Page 39 - Oct2017

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walking paths, tennis courts, croquet fields, and a bowling
alley—presumably the Island’s first.
The sport of bowling managed to maintain a steady interest,
but it was not until the 1940s that participation in the sport
truly took off. Aided by the invention of the automatic pinsetter,
bowling alleys found their way to every corner of the country by
the 1950s, and by the turn of the next decade, over 28 million
people nationwide were bowling on a regular basis.
Galveston latched onto the trend quickly and easily, and at
one point the island boasted three bowling alleys. Bowl Lanes
of Galveston was located in the center of town at 2402 Avenue
Q1/2, and Mohawk Bowling Alley located at 425 53
rd
Street
was the destination for residents on the west side of town. But
perhaps the most popular and well-loved was Seahorse Bowl at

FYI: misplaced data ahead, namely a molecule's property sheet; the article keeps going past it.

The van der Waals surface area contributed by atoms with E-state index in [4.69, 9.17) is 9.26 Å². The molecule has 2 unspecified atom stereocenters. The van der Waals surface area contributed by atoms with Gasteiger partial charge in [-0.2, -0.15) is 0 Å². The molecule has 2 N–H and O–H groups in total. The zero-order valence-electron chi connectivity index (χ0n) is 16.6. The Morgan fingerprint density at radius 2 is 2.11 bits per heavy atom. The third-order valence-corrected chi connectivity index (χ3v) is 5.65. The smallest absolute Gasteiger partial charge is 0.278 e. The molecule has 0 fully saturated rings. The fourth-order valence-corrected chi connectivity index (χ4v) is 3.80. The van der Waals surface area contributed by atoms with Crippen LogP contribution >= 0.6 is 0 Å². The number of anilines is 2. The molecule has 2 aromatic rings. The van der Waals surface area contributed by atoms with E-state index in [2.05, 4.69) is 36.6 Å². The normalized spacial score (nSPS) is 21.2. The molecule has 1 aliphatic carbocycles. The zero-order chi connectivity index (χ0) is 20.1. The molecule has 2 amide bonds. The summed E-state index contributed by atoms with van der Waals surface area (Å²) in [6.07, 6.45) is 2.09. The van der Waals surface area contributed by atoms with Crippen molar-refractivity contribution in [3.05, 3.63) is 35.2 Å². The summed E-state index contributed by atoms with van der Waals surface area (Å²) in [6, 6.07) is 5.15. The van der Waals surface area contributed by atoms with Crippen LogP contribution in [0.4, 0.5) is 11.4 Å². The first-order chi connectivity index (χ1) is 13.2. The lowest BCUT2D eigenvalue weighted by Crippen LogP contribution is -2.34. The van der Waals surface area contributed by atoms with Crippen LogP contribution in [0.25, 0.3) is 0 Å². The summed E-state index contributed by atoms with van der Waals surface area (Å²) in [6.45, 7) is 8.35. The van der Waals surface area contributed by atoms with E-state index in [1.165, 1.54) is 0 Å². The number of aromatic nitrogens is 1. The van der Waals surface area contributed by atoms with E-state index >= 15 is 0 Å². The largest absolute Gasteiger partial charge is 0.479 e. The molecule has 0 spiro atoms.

3424 Seawall Boulevard, whose original, now-vacant building
still bears the name of its successor, Island Bowl.
Opened in February of 1961, Seahorse Bowl was situated just
north of 35
th
and Seawall Boulevard, behind and adjacent to its
namesake, the Seahorse Hotel. A showpiece of the Seawall for
decades that featured curved panoramic glass walls and the
height of affordable luxury for the time, the Seahorse Hotel was
located on the currently undeveloped lot between 33
rd
and 35
th
Streets along the Boulevard.
Seahorse Bowl was formally introduced to the public on
its grand opening weekend, February 18 & 19, 1961, with a
celebration that included free coffee and refreshments all
weekend and a special exhibition game between May Louis
Young from Houston who was considered the best female
bowlers in Texas and one of the top ten female bowlers in
the country, and Pat Sacks, a representative of the Galveston
u
u
C
Boulevard
on the
Fated Pastime
Past & Present |
Galveston Lost
OCTOBER 2017 |
GALVESTON MONTHLY |
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